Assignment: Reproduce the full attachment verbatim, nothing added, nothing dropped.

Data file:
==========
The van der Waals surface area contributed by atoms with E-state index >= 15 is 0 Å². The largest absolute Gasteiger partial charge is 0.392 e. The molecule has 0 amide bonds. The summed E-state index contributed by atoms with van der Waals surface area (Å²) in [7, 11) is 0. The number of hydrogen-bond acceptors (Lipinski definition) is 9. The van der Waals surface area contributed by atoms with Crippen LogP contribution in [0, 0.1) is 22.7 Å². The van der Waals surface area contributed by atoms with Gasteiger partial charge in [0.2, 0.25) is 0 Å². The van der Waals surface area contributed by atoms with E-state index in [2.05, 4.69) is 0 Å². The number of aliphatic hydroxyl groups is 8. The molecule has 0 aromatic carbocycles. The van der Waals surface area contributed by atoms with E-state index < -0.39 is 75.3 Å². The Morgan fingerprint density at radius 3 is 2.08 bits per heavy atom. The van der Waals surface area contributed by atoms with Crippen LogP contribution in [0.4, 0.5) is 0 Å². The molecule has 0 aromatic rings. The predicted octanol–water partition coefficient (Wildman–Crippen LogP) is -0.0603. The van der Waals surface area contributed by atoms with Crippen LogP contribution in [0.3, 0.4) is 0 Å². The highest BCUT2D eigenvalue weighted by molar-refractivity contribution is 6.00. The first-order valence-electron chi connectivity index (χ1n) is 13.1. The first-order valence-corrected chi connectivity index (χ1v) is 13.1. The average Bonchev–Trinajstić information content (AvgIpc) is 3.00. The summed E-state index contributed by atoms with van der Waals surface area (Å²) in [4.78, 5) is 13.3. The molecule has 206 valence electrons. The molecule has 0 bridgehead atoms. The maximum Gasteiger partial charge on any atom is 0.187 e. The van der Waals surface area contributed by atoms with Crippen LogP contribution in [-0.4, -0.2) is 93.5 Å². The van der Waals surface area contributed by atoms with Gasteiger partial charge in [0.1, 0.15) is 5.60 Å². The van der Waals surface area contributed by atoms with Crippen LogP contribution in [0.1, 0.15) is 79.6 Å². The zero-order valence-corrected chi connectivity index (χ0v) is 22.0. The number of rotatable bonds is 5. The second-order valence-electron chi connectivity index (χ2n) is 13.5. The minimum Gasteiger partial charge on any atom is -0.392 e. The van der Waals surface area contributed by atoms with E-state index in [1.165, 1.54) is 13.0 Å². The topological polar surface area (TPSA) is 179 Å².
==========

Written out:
The van der Waals surface area contributed by atoms with E-state index >= 15 is 0 Å². The largest absolute Gasteiger partial charge is 0.392 e. The molecule has 0 amide bonds. The summed E-state index contributed by atoms with van der Waals surface area (Å²) in [7, 11) is 0. The number of hydrogen-bond acceptors (Lipinski definition) is 9. The van der Waals surface area contributed by atoms with Crippen LogP contribution in [0, 0.1) is 22.7 Å². The van der Waals surface area contributed by atoms with Gasteiger partial charge in [0.2, 0.25) is 0 Å². The van der Waals surface area contributed by atoms with E-state index in [2.05, 4.69) is 0 Å². The number of aliphatic hydroxyl groups is 8. The molecule has 0 aromatic carbocycles. The van der Waals surface area contributed by atoms with E-state index < -0.39 is 75.3 Å². The Morgan fingerprint density at radius 3 is 2.08 bits per heavy atom. The van der Waals surface area contributed by atoms with Crippen LogP contribution in [0.4, 0.5) is 0 Å². The molecule has 0 aromatic rings. The predicted octanol–water partition coefficient (Wildman–Crippen LogP) is -0.0603. The van der Waals surface area contributed by atoms with Crippen LogP contribution in [0.3, 0.4) is 0 Å². The highest BCUT2D eigenvalue weighted by molar-refractivity contribution is 6.00. The first-order valence-electron chi connectivity index (χ1n) is 13.1. The first-order valence-corrected chi connectivity index (χ1v) is 13.1. The average Bonchev–Trinajstić information content (AvgIpc) is 3.00. The summed E-state index contributed by atoms with van der Waals surface area (Å²) in [4.78, 5) is 13.3. The molecule has 206 valence electrons. The molecule has 0 bridgehead atoms. The maximum Gasteiger partial charge on any atom is 0.187 e. The van der Waals surface area contributed by atoms with Crippen LogP contribution in [-0.4, -0.2) is 93.5 Å². The van der Waals surface area contributed by atoms with Gasteiger partial charge in [0.1, 0.15) is 5.60 Å². The van der Waals surface area contributed by atoms with Crippen LogP contribution in [0.1, 0.15) is 79.6 Å². The zero-order valence-corrected chi connectivity index (χ0v) is 22.0. The number of rotatable bonds is 5. The second-order valence-electron chi connectivity index (χ2n) is 13.5. The minimum Gasteiger partial charge on any atom is -0.392 e. The van der Waals surface area contributed by atoms with E-state index in [1.165, 1.54) is 13.0 Å². The topological polar surface area (TPSA) is 179 Å².